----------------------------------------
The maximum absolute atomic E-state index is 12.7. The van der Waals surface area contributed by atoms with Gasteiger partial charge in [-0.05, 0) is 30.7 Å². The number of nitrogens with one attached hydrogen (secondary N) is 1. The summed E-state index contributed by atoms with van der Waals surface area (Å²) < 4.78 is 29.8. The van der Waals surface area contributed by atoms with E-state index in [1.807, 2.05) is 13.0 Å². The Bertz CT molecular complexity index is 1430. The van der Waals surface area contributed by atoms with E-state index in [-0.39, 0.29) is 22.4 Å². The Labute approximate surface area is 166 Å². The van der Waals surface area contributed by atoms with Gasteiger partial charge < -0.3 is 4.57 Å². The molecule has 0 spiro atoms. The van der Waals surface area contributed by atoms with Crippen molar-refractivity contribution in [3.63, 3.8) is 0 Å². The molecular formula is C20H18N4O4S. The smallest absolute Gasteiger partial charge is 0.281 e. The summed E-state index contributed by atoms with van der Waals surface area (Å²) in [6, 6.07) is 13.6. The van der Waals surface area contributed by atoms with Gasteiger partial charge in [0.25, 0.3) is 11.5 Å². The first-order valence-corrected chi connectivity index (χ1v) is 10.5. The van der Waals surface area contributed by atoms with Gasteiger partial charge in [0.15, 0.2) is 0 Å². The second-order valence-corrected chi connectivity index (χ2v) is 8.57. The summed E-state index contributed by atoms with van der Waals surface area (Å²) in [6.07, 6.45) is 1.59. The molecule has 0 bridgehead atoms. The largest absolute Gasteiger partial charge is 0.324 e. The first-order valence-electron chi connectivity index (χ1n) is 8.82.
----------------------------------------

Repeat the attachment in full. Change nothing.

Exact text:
The maximum absolute atomic E-state index is 12.7. The van der Waals surface area contributed by atoms with Gasteiger partial charge in [-0.05, 0) is 30.7 Å². The number of nitrogens with one attached hydrogen (secondary N) is 1. The summed E-state index contributed by atoms with van der Waals surface area (Å²) < 4.78 is 29.8. The van der Waals surface area contributed by atoms with E-state index in [1.807, 2.05) is 13.0 Å². The Bertz CT molecular complexity index is 1430. The van der Waals surface area contributed by atoms with E-state index in [-0.39, 0.29) is 22.4 Å². The Labute approximate surface area is 166 Å². The van der Waals surface area contributed by atoms with Gasteiger partial charge < -0.3 is 4.57 Å². The molecule has 0 spiro atoms. The van der Waals surface area contributed by atoms with Crippen molar-refractivity contribution in [3.63, 3.8) is 0 Å². The molecular formula is C20H18N4O4S. The smallest absolute Gasteiger partial charge is 0.281 e. The summed E-state index contributed by atoms with van der Waals surface area (Å²) in [6, 6.07) is 13.6. The van der Waals surface area contributed by atoms with Gasteiger partial charge in [0.25, 0.3) is 11.5 Å². The first-order valence-corrected chi connectivity index (χ1v) is 10.5. The van der Waals surface area contributed by atoms with Gasteiger partial charge in [0.15, 0.2) is 0 Å². The second-order valence-corrected chi connectivity index (χ2v) is 8.57. The summed E-state index contributed by atoms with van der Waals surface area (Å²) in [6.07, 6.45) is 1.59. The molecule has 0 bridgehead atoms. The largest absolute Gasteiger partial charge is 0.324 e. The first-order valence-electron chi connectivity index (χ1n) is 8.82.